The major distinction of the Air Land Sea is the use of a 73mm mountain bike width bottom bracket shell, as opposed to a 68mm road width shell. This is the first step toward carving out the clearance for 2.25” tires and keeping the rear end short. However, Max did choose a custom spec White Industries crank, pairing a M30 mountain width spindle with R30 road crank arms, a combination he’s dubbed “MR30”.
The Air Land Sea is limited to a 20-bike production run, but its details are nothing short of custom. The Paragon through-axle rocker dropouts are beautiful, the curves of the seat stays are elegant, the proportions of the tubes with the 34/44 external cup headset are perfect. This bike, the only Air Land Sea currently in existence, also has internal dynamo wiring in the frame, the Compass tail light tucked under the seat cluster, and the optional 65mm-offset steel fork.
Seriously, that paint. Max wanted the Air Land Sea to be special, and to reflect his outlook from his shop in Seattle. He had Kyler Martz do up a set of drawings, which are laid over a three-color fade inspired by the Cascadian surroundings, and done in Seattle by Adam Blumenthal at Now You’re Finished. The result is absolutely stunning, and yet another detail that’ll have you looking closely at the Air Land Sea in a different way. This gallery would be a lot bigger if I’d tried to document and include all of the artwork.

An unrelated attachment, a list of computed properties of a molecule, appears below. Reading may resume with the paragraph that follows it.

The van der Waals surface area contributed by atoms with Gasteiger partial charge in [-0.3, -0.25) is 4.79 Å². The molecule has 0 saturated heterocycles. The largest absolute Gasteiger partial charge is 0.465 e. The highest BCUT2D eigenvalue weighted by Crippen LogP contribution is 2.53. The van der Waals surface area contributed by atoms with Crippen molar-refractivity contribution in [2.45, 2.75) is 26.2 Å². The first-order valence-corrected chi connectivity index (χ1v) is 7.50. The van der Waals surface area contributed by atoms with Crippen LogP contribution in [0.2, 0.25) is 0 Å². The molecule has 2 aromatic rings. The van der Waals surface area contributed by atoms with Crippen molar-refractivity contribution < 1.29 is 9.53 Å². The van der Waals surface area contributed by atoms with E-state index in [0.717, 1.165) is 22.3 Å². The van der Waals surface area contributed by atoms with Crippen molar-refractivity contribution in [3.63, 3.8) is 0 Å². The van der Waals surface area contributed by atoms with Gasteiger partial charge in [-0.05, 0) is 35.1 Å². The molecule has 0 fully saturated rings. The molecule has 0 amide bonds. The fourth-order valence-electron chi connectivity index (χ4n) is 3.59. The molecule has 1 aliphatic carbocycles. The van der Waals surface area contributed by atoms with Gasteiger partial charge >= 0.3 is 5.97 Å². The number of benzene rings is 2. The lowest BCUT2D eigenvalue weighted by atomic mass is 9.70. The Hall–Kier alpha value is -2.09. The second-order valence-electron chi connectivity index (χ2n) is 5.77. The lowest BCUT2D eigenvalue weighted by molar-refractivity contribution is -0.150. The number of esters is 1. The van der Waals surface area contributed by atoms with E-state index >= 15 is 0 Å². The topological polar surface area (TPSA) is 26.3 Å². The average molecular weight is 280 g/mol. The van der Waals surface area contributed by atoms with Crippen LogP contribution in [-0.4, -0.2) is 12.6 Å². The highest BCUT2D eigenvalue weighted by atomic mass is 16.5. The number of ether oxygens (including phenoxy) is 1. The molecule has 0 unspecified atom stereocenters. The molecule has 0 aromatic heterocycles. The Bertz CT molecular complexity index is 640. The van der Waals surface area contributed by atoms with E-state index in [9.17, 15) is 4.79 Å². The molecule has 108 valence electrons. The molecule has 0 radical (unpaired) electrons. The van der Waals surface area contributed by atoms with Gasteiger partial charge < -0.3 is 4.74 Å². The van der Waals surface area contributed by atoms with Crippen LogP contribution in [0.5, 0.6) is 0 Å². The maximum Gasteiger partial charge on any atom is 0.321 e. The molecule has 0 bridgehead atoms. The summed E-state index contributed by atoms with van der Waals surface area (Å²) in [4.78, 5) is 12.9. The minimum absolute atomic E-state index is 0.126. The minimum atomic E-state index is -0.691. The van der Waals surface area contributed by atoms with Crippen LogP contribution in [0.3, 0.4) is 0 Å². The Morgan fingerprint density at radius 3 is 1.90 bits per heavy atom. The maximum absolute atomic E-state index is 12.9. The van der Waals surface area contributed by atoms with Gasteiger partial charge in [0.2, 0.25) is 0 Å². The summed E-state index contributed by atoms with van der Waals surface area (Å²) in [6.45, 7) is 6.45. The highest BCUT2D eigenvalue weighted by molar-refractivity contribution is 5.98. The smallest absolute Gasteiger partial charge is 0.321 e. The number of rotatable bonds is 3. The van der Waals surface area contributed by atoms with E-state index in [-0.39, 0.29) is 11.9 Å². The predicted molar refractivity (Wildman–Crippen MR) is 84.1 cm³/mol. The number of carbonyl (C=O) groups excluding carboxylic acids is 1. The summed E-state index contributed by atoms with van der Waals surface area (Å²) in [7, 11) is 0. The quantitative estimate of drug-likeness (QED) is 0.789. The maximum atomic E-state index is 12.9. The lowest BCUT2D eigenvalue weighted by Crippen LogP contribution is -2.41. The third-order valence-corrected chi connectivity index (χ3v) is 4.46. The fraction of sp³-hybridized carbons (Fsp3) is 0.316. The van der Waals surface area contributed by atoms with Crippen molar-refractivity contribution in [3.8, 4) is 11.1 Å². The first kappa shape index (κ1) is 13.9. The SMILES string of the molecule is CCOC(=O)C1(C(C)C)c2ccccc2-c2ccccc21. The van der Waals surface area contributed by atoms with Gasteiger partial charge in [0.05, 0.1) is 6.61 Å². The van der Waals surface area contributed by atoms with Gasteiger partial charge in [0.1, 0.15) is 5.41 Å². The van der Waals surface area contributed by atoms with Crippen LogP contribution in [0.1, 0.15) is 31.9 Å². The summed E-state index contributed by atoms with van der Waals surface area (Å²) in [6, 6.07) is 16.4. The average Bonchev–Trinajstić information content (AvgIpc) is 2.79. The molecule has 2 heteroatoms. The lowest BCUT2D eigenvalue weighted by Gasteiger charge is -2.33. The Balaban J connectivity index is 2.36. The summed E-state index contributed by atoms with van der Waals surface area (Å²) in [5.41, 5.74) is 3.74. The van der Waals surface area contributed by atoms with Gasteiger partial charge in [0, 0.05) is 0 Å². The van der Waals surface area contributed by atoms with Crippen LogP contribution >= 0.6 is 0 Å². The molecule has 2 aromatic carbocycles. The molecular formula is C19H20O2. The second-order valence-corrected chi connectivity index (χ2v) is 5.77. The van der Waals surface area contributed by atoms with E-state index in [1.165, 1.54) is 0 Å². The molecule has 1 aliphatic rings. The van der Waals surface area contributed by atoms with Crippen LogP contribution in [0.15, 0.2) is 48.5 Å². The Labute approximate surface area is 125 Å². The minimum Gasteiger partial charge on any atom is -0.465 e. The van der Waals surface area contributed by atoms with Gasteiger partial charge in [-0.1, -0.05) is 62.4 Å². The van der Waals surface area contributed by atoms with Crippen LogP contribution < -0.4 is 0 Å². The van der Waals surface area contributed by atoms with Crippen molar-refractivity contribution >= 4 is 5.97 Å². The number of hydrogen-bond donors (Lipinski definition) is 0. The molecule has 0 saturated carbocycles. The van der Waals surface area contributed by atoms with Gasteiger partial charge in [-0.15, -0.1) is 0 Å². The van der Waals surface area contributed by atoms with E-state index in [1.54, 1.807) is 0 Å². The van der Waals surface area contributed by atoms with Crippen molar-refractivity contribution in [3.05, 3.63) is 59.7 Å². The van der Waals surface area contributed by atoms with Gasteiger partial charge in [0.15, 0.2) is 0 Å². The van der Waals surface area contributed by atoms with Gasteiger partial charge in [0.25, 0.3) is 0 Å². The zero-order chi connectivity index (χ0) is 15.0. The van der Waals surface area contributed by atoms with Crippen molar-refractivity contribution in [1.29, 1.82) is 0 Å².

333fab 3D-Printed Decaleur
I’ve chatted with a lot of people over the past 18 months about my Thomson/Ortlieb decaleur setup, which is still going strong and has adapted to a number of other bikes over the past year. My setup was inspired by that of Rob at Ocean Air Cycles, and the 333fab decaleur is another step in the lineage of pannier-hardware-based rando bag holding systems. While Max provided the bike with a custom Air Land Sea buffalo plaid Ozette from Swift Industries (part of the Air Land Sea collection, here), I wanted to see if my Hinterland Ozette and Ortlieb rail would work with his decaleur, which is does perfectly.